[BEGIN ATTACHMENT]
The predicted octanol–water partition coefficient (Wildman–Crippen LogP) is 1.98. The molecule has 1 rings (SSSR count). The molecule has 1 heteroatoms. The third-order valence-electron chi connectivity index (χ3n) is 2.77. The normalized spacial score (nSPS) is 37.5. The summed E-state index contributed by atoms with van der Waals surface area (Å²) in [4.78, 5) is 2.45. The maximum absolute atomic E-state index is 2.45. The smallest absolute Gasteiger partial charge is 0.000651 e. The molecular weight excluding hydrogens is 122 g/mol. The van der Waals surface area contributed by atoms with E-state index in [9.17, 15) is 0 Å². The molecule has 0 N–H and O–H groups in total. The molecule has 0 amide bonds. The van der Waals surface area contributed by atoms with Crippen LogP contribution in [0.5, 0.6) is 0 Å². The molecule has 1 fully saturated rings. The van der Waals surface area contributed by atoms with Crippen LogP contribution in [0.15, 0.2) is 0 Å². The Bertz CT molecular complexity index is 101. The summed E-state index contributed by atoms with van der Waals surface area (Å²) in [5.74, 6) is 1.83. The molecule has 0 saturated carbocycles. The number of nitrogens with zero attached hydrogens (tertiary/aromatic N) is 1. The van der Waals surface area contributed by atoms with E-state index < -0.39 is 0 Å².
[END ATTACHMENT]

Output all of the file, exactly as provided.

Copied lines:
The predicted octanol–water partition coefficient (Wildman–Crippen LogP) is 1.98. The molecule has 1 rings (SSSR count). The molecule has 1 heteroatoms. The third-order valence-electron chi connectivity index (χ3n) is 2.77. The normalized spacial score (nSPS) is 37.5. The summed E-state index contributed by atoms with van der Waals surface area (Å²) in [4.78, 5) is 2.45. The maximum absolute atomic E-state index is 2.45. The smallest absolute Gasteiger partial charge is 0.000651 e. The molecular weight excluding hydrogens is 122 g/mol. The van der Waals surface area contributed by atoms with E-state index in [9.17, 15) is 0 Å². The molecule has 0 N–H and O–H groups in total. The molecule has 0 amide bonds. The van der Waals surface area contributed by atoms with Crippen LogP contribution in [0.5, 0.6) is 0 Å². The molecule has 1 fully saturated rings. The van der Waals surface area contributed by atoms with Crippen LogP contribution in [0.15, 0.2) is 0 Å². The Bertz CT molecular complexity index is 101. The summed E-state index contributed by atoms with van der Waals surface area (Å²) in [5.74, 6) is 1.83. The molecule has 0 saturated carbocycles. The number of nitrogens with zero attached hydrogens (tertiary/aromatic N) is 1. The van der Waals surface area contributed by atoms with E-state index < -0.39 is 0 Å².